And it is being part of this movement that has led me to write All Our Welfare, which I think I can honestly described as the first such detailed attempt to offer a vision of a future welfare state/social policy that builds on what many service user movements and organisations have highlighted and already achieved. This is a welfare state not based on paternalism as it was post-war, or on a deregulated market – as current policymakers are pushing for it to be, but a sustainable, environmentally positive, life enhancing, participatory social policy that seriously addresses diversity- in its construction, in its operation and in its provision. This is a welfare state that crucially draws fully and equally on the wisdom of people who ‘know what it is really like’ from their own 24/7 experience.

In the book I have tried to explore the old and the new welfare state from the perspectives of those on the receiving end, including my own and that of my family and countless other service users. I have drawn on the experiential knowledge of service users, treating it as having equal value to traditional ‘expert’ or ‘professional’ knowledge. But most important I have sought to set out in detail how we might have a participatory social policy; what it would look like and why ultimately it would be better, truly economical in a real sense and better for us all and our planet.

I hope that this book is the beginning of a discussion. All comments, ideas, suggestions, improvements will be gratefully received. Thank you.

All Our Welfare: Towards participatory social policy

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Negotiating today’s welfare system demands superhuman skills

In my last blog (January 17th 2016) I raised the growing concern that the welfare state is being restructured by policymakers to be an organization to deny people support rather than to offer it to them. Everything is about testing, rationing, excluding. You have to prove you are facing the most extreme problems, in the most disastrous circumstances to be seen as entitled to anything.

But this is only half of the story. If you have to present yourself as the epitome of disaster, failure, pathology and hopelessness; unable to do this, incapable of doing that, then you have to have at the same time human skills to an almost superhuman degree, in order to get what you may actually be entitled to. Let me explain.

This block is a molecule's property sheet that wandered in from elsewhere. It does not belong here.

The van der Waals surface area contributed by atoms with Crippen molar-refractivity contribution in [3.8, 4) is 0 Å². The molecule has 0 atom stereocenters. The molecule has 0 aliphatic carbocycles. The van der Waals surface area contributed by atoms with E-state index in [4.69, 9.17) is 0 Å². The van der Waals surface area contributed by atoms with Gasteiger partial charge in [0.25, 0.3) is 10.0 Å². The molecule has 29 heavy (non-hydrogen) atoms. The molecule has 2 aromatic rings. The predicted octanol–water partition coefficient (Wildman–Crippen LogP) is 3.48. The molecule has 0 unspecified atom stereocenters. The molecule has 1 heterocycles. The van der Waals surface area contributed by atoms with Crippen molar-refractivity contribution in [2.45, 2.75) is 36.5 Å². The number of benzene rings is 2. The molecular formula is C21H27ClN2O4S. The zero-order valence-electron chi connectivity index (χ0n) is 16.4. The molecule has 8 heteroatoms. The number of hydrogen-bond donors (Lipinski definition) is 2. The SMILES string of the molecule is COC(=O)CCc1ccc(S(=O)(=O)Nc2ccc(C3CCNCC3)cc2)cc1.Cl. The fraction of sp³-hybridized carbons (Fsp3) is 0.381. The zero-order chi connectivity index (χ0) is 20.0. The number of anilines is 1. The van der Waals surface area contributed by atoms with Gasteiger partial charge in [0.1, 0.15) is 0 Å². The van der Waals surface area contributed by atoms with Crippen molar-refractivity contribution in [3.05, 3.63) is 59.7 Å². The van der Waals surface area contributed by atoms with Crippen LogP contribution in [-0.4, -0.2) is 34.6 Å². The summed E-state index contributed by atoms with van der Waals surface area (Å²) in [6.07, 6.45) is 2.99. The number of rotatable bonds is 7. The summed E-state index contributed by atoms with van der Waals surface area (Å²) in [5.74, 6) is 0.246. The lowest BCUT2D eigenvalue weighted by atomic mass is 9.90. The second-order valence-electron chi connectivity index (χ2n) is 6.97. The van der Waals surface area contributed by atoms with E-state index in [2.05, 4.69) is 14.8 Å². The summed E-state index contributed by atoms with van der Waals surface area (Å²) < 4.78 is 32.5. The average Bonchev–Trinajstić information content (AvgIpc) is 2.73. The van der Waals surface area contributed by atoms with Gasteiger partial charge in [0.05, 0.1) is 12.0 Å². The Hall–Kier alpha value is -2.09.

The Barriers that face you

To qualify for help in the real world of 2016 UK neoliberal human services and welfare reform, you have to have the ability to negotiate the massively increased barriers and obstacles that seem deliberately to have been put in your way. In my last blog, I referred to systems of testing and assessment, but the process begins much sooner than that.

The skills they demand

Lets go through some of the difficulties imposed that require the determination of Robert the Bruce and the intellectual abilities of a MENSA member to cope with.

First if you need help or support, you have to have a sense or realization that this is the case. You may know only too well that you are facing difficulties, but that doesn’t mean you know something should be done about it. And sadly increasingly often, governments aren’t anxious to tell you, so there may be little information letting you know about what you are entitled to and encouraging you to claim accordingly. The times when you need outside help are often times of loss, crisis and isolation, when there may also be fewer people close to you to advise you. So first there are many obstacles in the way of the unwary, leaving them without any idea that they may have a right to some official help.